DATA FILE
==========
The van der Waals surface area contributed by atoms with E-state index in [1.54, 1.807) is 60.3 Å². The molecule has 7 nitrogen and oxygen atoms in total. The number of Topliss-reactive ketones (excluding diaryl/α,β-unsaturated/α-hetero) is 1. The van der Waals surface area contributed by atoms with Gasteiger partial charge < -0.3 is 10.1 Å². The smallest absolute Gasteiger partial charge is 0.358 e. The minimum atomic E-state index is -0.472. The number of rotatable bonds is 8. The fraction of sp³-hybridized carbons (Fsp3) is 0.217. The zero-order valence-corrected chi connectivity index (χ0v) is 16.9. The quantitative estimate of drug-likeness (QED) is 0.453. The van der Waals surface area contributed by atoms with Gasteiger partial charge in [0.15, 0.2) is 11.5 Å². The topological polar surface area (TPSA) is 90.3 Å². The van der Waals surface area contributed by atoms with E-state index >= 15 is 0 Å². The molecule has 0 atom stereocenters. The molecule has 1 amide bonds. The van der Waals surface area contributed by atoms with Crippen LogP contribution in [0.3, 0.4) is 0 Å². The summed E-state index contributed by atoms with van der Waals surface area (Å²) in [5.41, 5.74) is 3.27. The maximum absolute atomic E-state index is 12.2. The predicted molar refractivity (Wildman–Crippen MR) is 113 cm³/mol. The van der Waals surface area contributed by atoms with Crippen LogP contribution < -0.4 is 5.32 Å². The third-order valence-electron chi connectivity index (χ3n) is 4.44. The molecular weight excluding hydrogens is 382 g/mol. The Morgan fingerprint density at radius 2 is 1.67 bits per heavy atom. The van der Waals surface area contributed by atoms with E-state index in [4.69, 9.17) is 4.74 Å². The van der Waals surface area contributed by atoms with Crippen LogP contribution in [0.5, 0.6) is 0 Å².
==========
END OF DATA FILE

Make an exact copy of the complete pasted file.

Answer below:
The van der Waals surface area contributed by atoms with E-state index in [1.54, 1.807) is 60.3 Å². The molecule has 7 nitrogen and oxygen atoms in total. The number of Topliss-reactive ketones (excluding diaryl/α,β-unsaturated/α-hetero) is 1. The van der Waals surface area contributed by atoms with Gasteiger partial charge < -0.3 is 10.1 Å². The smallest absolute Gasteiger partial charge is 0.358 e. The minimum atomic E-state index is -0.472. The number of rotatable bonds is 8. The fraction of sp³-hybridized carbons (Fsp3) is 0.217. The zero-order valence-corrected chi connectivity index (χ0v) is 16.9. The quantitative estimate of drug-likeness (QED) is 0.453. The van der Waals surface area contributed by atoms with Gasteiger partial charge in [0.15, 0.2) is 11.5 Å². The topological polar surface area (TPSA) is 90.3 Å². The van der Waals surface area contributed by atoms with E-state index >= 15 is 0 Å². The molecule has 0 atom stereocenters. The molecule has 1 amide bonds. The van der Waals surface area contributed by atoms with Crippen LogP contribution in [0.3, 0.4) is 0 Å². The summed E-state index contributed by atoms with van der Waals surface area (Å²) in [5.41, 5.74) is 3.27. The maximum absolute atomic E-state index is 12.2. The predicted molar refractivity (Wildman–Crippen MR) is 113 cm³/mol. The van der Waals surface area contributed by atoms with Crippen LogP contribution < -0.4 is 5.32 Å². The third-order valence-electron chi connectivity index (χ3n) is 4.44. The molecular weight excluding hydrogens is 382 g/mol. The Morgan fingerprint density at radius 2 is 1.67 bits per heavy atom. The van der Waals surface area contributed by atoms with E-state index in [4.69, 9.17) is 4.74 Å². The van der Waals surface area contributed by atoms with Crippen LogP contribution in [0.5, 0.6) is 0 Å².